For the Atlanta Coast Conference (ACC) Baseball Tournament in Jacksonville, Fla., the Alltel Stadium football grounds crew, under the leadership of Head Groundskeeper Mark Clay and his assistant, Nick Fedewa, was the baseball field crew.
Many people were skeptical, but Mark and Nick put together a great crew. That crew took over the field at 5 p.m. on May 19, which didn’t leave much time to do all the work. The pitching mound had to be reshaped and the field edged. Sod was needed around the pitching mound, home plate and the second base position. A few low spots in the infield needed to have dirt added. The crew took the job by the horns and got it done.
The infield skin area was a little shaky Tuesday as eight teams took batting practice and the infield. Then, the games began. There were four games on Wednesday; two games on Thursday; two games on Friday; four games on Saturday; and the championship game on Sunday.
There were rain and lightning delays. The crew had only two men with solid baseball experience—Mark Clay and me—plus Nick with a pretty good background, but less time on a baseball field. The rest of the crew members were Mark’s interns and a few volunteers. The crew had worked together only once, on a high school field, before they took over the stadium field.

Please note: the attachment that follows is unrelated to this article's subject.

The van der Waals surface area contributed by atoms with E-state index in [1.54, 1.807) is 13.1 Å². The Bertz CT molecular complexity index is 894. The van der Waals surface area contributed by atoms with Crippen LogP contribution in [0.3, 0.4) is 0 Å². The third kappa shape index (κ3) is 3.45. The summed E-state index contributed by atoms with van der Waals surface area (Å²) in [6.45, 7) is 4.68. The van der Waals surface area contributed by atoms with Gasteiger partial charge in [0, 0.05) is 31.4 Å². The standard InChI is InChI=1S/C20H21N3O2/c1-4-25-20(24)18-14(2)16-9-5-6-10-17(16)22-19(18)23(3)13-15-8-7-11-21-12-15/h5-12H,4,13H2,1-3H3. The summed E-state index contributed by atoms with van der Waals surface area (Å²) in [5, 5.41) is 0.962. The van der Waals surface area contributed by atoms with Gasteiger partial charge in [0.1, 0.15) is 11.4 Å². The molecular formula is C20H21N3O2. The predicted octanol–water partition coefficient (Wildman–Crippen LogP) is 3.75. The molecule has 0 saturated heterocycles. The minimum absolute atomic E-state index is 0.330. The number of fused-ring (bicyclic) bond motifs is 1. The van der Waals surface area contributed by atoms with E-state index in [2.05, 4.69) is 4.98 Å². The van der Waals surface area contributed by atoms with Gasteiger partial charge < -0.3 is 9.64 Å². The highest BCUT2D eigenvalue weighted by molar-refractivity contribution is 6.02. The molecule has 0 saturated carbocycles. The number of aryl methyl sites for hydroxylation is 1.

The pitching mound man was a retired transportation director with some baseball experience. What a job he did on the mound! I called him Mr. Perfectionist to the T. And, yes, he did it all by himself. The infield man, again one man, was a musician with no previous baseball experience. He was better than some people I have seen drag a field in the major leagues. People’s eyes popped out when they saw Nick drag the infield with a five-board, 2-inch-by-12-inch-by-8-foot ripple board, followed by the musician hand-dragging with a steel mat drag.
Rain was no problem. As soon as the tarp was put down, Nick borrowed a Buffalo Turbine blower and put it in the centerfield corner of the tarp. It blew up like a tent. After the rain stopped, there was no need to dump the tarp because there was no water on it—all the crew had to do was fold it up.
This crew worked long and hard—and they even put in a few 20-hour days—but there was no complaining and they were ready to go. In fact, Mark turned the field for each event as much as five minutes ahead of schedule. The raves came from people in the stands, from the FOX baseball coverage staff, from the players and from the coaches who stated, “What a great infield.”
There were no bad bounces, only true hops. The ACC Brass were all smiles and so happy.
I enjoyed every second, especially seeing this crew, a myriad of people giving their all, working together to get the job done. Everyone in the stadium sat and watched the peak performance.
George Toma is an NFL Hall of Fame inductee, one of the founders of the Sports Turf Managers Association and mentor to hundreds of sports field managers over his 66 years in the profession.